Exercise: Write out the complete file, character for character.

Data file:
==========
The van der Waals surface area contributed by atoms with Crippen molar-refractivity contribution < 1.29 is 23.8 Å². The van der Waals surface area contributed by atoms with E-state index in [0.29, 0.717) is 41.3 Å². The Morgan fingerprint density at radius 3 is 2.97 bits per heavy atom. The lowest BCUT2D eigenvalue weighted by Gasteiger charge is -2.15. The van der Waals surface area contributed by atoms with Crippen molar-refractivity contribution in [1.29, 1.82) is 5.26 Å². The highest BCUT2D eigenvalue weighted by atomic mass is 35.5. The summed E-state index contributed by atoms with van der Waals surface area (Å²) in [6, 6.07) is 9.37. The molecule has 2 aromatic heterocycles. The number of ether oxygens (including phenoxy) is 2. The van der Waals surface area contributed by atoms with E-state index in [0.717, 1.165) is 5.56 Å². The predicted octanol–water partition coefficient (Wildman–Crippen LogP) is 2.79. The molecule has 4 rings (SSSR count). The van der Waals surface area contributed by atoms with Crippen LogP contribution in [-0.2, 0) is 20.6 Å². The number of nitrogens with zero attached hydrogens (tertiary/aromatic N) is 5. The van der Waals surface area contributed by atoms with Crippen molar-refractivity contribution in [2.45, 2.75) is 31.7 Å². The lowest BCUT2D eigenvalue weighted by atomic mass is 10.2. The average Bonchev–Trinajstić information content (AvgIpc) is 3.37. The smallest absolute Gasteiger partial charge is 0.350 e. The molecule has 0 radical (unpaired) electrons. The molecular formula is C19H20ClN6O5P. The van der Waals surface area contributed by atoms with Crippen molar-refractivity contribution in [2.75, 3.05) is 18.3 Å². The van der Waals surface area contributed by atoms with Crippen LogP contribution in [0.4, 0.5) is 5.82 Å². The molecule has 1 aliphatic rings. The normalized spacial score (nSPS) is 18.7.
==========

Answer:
The van der Waals surface area contributed by atoms with Crippen molar-refractivity contribution < 1.29 is 23.8 Å². The van der Waals surface area contributed by atoms with E-state index in [0.29, 0.717) is 41.3 Å². The Morgan fingerprint density at radius 3 is 2.97 bits per heavy atom. The lowest BCUT2D eigenvalue weighted by Gasteiger charge is -2.15. The van der Waals surface area contributed by atoms with Crippen molar-refractivity contribution in [1.29, 1.82) is 5.26 Å². The highest BCUT2D eigenvalue weighted by atomic mass is 35.5. The summed E-state index contributed by atoms with van der Waals surface area (Å²) in [6, 6.07) is 9.37. The molecule has 2 aromatic heterocycles. The number of ether oxygens (including phenoxy) is 2. The van der Waals surface area contributed by atoms with E-state index in [0.717, 1.165) is 5.56 Å². The predicted octanol–water partition coefficient (Wildman–Crippen LogP) is 2.79. The molecule has 4 rings (SSSR count). The van der Waals surface area contributed by atoms with Crippen LogP contribution in [-0.2, 0) is 20.6 Å². The number of nitrogens with zero attached hydrogens (tertiary/aromatic N) is 5. The van der Waals surface area contributed by atoms with Crippen molar-refractivity contribution in [2.45, 2.75) is 31.7 Å². The lowest BCUT2D eigenvalue weighted by atomic mass is 10.2. The average Bonchev–Trinajstić information content (AvgIpc) is 3.37. The smallest absolute Gasteiger partial charge is 0.350 e. The molecule has 0 radical (unpaired) electrons. The molecular formula is C19H20ClN6O5P. The van der Waals surface area contributed by atoms with Crippen molar-refractivity contribution in [2.75, 3.05) is 18.3 Å². The van der Waals surface area contributed by atoms with Crippen LogP contribution in [0.4, 0.5) is 5.82 Å². The molecule has 1 aliphatic rings. The normalized spacial score (nSPS) is 18.7.